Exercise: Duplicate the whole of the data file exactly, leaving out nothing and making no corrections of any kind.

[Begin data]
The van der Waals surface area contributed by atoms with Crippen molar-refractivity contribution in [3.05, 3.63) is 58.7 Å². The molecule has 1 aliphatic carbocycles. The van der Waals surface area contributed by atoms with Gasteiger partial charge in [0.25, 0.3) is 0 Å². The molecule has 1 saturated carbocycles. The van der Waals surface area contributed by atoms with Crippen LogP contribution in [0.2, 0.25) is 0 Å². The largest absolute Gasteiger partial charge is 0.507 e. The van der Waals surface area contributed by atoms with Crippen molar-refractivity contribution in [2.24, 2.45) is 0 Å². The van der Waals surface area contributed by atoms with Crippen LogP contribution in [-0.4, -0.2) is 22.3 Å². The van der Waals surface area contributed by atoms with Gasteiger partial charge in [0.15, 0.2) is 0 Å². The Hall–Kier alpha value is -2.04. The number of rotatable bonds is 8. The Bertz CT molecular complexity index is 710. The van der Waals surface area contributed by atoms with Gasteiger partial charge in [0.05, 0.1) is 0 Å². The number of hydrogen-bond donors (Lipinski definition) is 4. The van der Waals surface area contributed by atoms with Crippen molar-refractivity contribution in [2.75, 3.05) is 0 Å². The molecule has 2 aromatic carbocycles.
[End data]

The van der Waals surface area contributed by atoms with Crippen molar-refractivity contribution in [3.05, 3.63) is 58.7 Å². The molecule has 1 aliphatic carbocycles. The van der Waals surface area contributed by atoms with Gasteiger partial charge in [0.25, 0.3) is 0 Å². The molecule has 1 saturated carbocycles. The van der Waals surface area contributed by atoms with Crippen LogP contribution in [0.2, 0.25) is 0 Å². The largest absolute Gasteiger partial charge is 0.507 e. The van der Waals surface area contributed by atoms with Crippen molar-refractivity contribution in [2.24, 2.45) is 0 Å². The van der Waals surface area contributed by atoms with Crippen LogP contribution in [-0.4, -0.2) is 22.3 Å². The van der Waals surface area contributed by atoms with Gasteiger partial charge in [0.15, 0.2) is 0 Å². The Hall–Kier alpha value is -2.04. The number of rotatable bonds is 8. The Bertz CT molecular complexity index is 710. The van der Waals surface area contributed by atoms with Gasteiger partial charge in [0.05, 0.1) is 0 Å². The number of hydrogen-bond donors (Lipinski definition) is 4. The van der Waals surface area contributed by atoms with Crippen molar-refractivity contribution in [2.75, 3.05) is 0 Å². The molecule has 2 aromatic carbocycles.